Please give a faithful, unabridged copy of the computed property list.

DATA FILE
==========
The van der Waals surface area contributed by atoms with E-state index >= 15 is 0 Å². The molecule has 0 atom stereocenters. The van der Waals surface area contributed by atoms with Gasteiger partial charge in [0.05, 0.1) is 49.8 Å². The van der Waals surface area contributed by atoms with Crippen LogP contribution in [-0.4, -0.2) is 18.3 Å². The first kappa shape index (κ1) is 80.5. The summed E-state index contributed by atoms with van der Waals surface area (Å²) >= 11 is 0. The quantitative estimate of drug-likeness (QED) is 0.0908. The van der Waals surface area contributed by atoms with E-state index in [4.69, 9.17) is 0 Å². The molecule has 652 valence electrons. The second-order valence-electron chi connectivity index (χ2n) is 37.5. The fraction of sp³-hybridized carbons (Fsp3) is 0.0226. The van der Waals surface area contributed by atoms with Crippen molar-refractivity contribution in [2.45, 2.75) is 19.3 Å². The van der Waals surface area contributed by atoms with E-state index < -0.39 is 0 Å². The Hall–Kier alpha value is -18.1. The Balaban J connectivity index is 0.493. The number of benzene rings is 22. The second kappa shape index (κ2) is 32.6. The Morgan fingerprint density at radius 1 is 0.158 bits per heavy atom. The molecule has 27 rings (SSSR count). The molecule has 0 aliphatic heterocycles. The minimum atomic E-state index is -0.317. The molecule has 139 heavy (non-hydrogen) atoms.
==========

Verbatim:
The van der Waals surface area contributed by atoms with E-state index >= 15 is 0 Å². The molecule has 0 atom stereocenters. The van der Waals surface area contributed by atoms with Gasteiger partial charge in [0.05, 0.1) is 49.8 Å². The van der Waals surface area contributed by atoms with Crippen LogP contribution in [-0.4, -0.2) is 18.3 Å². The first kappa shape index (κ1) is 80.5. The summed E-state index contributed by atoms with van der Waals surface area (Å²) >= 11 is 0. The quantitative estimate of drug-likeness (QED) is 0.0908. The van der Waals surface area contributed by atoms with E-state index in [4.69, 9.17) is 0 Å². The molecule has 652 valence electrons. The second-order valence-electron chi connectivity index (χ2n) is 37.5. The fraction of sp³-hybridized carbons (Fsp3) is 0.0226. The van der Waals surface area contributed by atoms with Crippen molar-refractivity contribution in [2.45, 2.75) is 19.3 Å². The van der Waals surface area contributed by atoms with E-state index < -0.39 is 0 Å². The Hall–Kier alpha value is -18.1. The Balaban J connectivity index is 0.493. The number of benzene rings is 22. The second kappa shape index (κ2) is 32.6. The Morgan fingerprint density at radius 1 is 0.158 bits per heavy atom. The molecule has 27 rings (SSSR count). The molecule has 0 aliphatic heterocycles. The minimum atomic E-state index is -0.317. The molecule has 139 heavy (non-hydrogen) atoms.